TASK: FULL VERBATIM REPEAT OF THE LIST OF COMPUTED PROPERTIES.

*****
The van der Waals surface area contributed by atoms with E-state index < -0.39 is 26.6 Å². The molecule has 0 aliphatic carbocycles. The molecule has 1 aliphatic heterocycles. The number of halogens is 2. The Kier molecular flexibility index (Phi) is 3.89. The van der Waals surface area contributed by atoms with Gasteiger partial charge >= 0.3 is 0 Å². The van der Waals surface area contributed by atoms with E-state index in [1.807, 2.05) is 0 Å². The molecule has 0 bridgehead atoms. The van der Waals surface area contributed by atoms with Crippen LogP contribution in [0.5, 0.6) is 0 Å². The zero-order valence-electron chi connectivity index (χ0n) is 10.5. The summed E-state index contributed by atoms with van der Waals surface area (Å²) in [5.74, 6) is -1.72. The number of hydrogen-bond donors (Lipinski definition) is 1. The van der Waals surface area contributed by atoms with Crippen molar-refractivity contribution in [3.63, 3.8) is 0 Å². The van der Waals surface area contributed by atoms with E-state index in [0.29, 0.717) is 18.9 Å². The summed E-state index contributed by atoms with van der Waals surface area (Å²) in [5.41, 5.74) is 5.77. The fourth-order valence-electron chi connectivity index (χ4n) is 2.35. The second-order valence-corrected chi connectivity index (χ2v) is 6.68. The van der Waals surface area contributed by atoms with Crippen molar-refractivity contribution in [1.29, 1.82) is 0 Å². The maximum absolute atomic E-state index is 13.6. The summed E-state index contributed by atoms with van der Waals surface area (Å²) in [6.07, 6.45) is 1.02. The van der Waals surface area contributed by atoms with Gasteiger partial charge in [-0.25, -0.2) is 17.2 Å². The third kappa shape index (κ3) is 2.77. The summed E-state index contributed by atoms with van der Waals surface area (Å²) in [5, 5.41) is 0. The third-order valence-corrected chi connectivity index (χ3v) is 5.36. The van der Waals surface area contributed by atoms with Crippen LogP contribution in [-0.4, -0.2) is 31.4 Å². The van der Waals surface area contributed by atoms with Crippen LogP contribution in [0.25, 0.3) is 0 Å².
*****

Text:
The van der Waals surface area contributed by atoms with E-state index < -0.39 is 26.6 Å². The molecule has 0 aliphatic carbocycles. The molecule has 1 aliphatic heterocycles. The number of halogens is 2. The Kier molecular flexibility index (Phi) is 3.89. The van der Waals surface area contributed by atoms with Gasteiger partial charge >= 0.3 is 0 Å². The van der Waals surface area contributed by atoms with E-state index in [1.807, 2.05) is 0 Å². The molecule has 0 bridgehead atoms. The van der Waals surface area contributed by atoms with Crippen LogP contribution in [0.5, 0.6) is 0 Å². The zero-order valence-electron chi connectivity index (χ0n) is 10.5. The summed E-state index contributed by atoms with van der Waals surface area (Å²) in [5.74, 6) is -1.72. The number of hydrogen-bond donors (Lipinski definition) is 1. The van der Waals surface area contributed by atoms with Crippen molar-refractivity contribution in [3.63, 3.8) is 0 Å². The van der Waals surface area contributed by atoms with E-state index in [0.29, 0.717) is 18.9 Å². The summed E-state index contributed by atoms with van der Waals surface area (Å²) in [5.41, 5.74) is 5.77. The fourth-order valence-electron chi connectivity index (χ4n) is 2.35. The second-order valence-corrected chi connectivity index (χ2v) is 6.68. The van der Waals surface area contributed by atoms with Crippen molar-refractivity contribution in [1.29, 1.82) is 0 Å². The maximum absolute atomic E-state index is 13.6. The summed E-state index contributed by atoms with van der Waals surface area (Å²) in [6.07, 6.45) is 1.02. The van der Waals surface area contributed by atoms with Gasteiger partial charge in [-0.25, -0.2) is 17.2 Å². The third kappa shape index (κ3) is 2.77. The summed E-state index contributed by atoms with van der Waals surface area (Å²) in [5, 5.41) is 0. The third-order valence-corrected chi connectivity index (χ3v) is 5.36. The van der Waals surface area contributed by atoms with Crippen LogP contribution in [-0.4, -0.2) is 31.4 Å². The van der Waals surface area contributed by atoms with Crippen LogP contribution in [0.25, 0.3) is 0 Å².